The Denim Silhouette I Can’t Stop Thinking About for Fall

denim man repeller

It’s been a while since we’ve witnessed a bonafide denim trend in fashion. I would probably peg the last one to around 2014, when vintage Levi’s were all the rage, buoyed by the normcore phenomenon and the seemingly infinite number of cool women who paired them with Patagonia fleeces and redefined the meaning of “effortless” style. For the past few seasons, though, a certain denim mood has emerged. I’m calling it a mood and not a trend, because the infinite denim options that exist now (cut, wash, rise, you name it) are such that I’m fairly sure we are living in a post-denim trend world. That said, there’s definitely an identifiable movement afoot: jeans that aren’t quite straight leg in the same sense that the trendiest vintage Levi’s were, but also aren’t quite skinny. High-waisted and not cropped. Finished edges. There’s something almost tailored about them, like a fitted trouser, rendered in denim.

The aforementioned mood is almost certainly a product of what Leandra described in her recent story about the streamlining of fashion. We have brands Bottega Veneta, Khaite, and Eve Denim, and WARDROBE.NYC to thank for the association between this particular denim silhouette and the simplified aesthetic people are gravitating toward these days, because you know what looks really good with brown suede loafers and a navy crewneck sweater? Streamlined jeans. (Please note I’m not wed to that terminology, but the perfect name for what I’m describing eludes me.)

Since I identify this particular silhouette as part of a pendulum swing in fashion away from flimsy, social media-friendly one-hit wonders and towards non-boring, structured, solid basics that will stand the test of time, it should come as no surprise that its predecessor was circulated in perhaps the most classically iconic denim advertisement in history: 15-year-old Brooke Shields in Calvin Klein:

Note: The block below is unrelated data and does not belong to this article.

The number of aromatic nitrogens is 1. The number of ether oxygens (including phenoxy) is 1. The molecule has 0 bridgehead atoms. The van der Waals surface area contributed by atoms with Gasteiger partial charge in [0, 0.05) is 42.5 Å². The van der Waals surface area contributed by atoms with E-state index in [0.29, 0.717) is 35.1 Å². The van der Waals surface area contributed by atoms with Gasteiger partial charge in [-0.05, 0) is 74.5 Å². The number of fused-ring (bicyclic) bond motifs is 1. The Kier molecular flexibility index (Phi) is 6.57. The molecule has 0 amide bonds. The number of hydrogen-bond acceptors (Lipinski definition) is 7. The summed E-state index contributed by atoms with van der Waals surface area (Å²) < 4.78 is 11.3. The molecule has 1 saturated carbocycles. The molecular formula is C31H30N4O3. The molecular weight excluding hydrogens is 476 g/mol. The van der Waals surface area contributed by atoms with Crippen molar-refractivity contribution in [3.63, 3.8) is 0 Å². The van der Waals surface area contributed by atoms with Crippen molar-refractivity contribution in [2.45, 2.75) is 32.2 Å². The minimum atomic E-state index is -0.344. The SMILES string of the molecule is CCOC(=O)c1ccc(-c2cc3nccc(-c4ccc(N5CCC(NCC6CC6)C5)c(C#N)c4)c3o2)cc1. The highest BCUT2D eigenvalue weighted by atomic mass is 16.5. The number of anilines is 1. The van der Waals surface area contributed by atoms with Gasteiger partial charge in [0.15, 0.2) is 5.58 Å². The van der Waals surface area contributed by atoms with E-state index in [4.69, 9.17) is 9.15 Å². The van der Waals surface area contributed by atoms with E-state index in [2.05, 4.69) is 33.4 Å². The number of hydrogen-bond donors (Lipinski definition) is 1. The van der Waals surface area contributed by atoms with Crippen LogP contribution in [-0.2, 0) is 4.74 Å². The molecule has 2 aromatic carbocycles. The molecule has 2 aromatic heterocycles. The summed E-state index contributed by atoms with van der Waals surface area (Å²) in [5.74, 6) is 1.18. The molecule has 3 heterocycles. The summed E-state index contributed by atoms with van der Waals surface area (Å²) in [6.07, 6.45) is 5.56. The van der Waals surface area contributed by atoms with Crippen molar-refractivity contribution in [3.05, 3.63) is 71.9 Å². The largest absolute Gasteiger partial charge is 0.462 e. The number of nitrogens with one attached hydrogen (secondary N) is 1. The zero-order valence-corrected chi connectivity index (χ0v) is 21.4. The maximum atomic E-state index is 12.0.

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Not quite traditionally straight or skinny, high-waisted, with finished edges. There’s something reassuring about these characteristics, which I’m sure is part of the resulting silhouette’s appeal. It doesn’t assume anything about who you are or what you want to look like (items that do are often what render your style a caricature of itself). Instead, it is the perfect blank canvas, quiet enough to let you seamlessly evolve instead of constantly shedding misaligned selves like a soul-searching reptile.

If that sounds as refreshing as it felt to type, scroll down for a roundup of streamlined denim options at various price points for your perusing pleasure.

 Under $35

+These appear to have just the right amount of knee baggage

+These and these are great plus-size options–the former looks super comfy and the latter comes in a variety of washes

Under $75

+If you’re into a frayed hem as an anti-streamlined rebellion, try these

+This pair comes in the perfect shade of cream

+Zara is on a roll with fitted trouser jeans! These are a really unique color–blue so light it almost looks white.

+These go up to a size 20 and are LINED WITH FLANNEL I repeat LINED WITH FLANNEL

Under $100

+These have just the right amount of whiskering

+The wash on this plus-size pair is super dark blue and the fabric type is literally called “butter denim,” which sounds very promising

+A black option, if that’s your jam

Under $150

+Bless J.Crew for this classic pair that looks like something a polished school boy would wear (a.k.a. IDEAL)

+I’m picturing these with cowboy-esque boots and a big gray sweater

+A plus-size white pair that verges every so slightly into bootcut-adjacent realm

How do you feel about this denim style? Have you already bought into it? Let’s talk.

Feature photos via Eve Denim and WARDROBE.NYC.

Harling Ross

Harling is a writer and was most recently the Brand Director at Man Repeller.

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